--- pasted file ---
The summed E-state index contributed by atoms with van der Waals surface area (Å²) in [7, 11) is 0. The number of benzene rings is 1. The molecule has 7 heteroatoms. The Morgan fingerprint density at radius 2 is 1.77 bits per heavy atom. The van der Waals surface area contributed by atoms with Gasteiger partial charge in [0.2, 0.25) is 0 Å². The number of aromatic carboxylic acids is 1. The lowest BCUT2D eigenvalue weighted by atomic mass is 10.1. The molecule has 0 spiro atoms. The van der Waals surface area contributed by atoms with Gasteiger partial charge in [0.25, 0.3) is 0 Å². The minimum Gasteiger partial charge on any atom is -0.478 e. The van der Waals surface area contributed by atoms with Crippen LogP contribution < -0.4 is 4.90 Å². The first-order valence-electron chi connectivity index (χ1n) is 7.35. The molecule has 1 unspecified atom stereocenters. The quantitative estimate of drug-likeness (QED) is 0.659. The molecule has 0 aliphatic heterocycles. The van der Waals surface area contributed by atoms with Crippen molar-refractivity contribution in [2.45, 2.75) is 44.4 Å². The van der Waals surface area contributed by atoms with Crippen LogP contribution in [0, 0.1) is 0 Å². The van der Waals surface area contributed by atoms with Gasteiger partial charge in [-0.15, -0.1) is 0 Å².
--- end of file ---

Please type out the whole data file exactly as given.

The summed E-state index contributed by atoms with van der Waals surface area (Å²) in [7, 11) is 0. The number of benzene rings is 1. The molecule has 7 heteroatoms. The Morgan fingerprint density at radius 2 is 1.77 bits per heavy atom. The van der Waals surface area contributed by atoms with Gasteiger partial charge in [0.2, 0.25) is 0 Å². The number of aromatic carboxylic acids is 1. The lowest BCUT2D eigenvalue weighted by atomic mass is 10.1. The molecule has 0 spiro atoms. The van der Waals surface area contributed by atoms with Gasteiger partial charge in [0.25, 0.3) is 0 Å². The minimum Gasteiger partial charge on any atom is -0.478 e. The van der Waals surface area contributed by atoms with Crippen LogP contribution < -0.4 is 4.90 Å². The first-order valence-electron chi connectivity index (χ1n) is 7.35. The molecule has 1 unspecified atom stereocenters. The quantitative estimate of drug-likeness (QED) is 0.659. The molecule has 0 aliphatic heterocycles. The van der Waals surface area contributed by atoms with Crippen molar-refractivity contribution in [2.45, 2.75) is 44.4 Å². The van der Waals surface area contributed by atoms with Crippen LogP contribution in [0, 0.1) is 0 Å². The van der Waals surface area contributed by atoms with Gasteiger partial charge in [-0.15, -0.1) is 0 Å².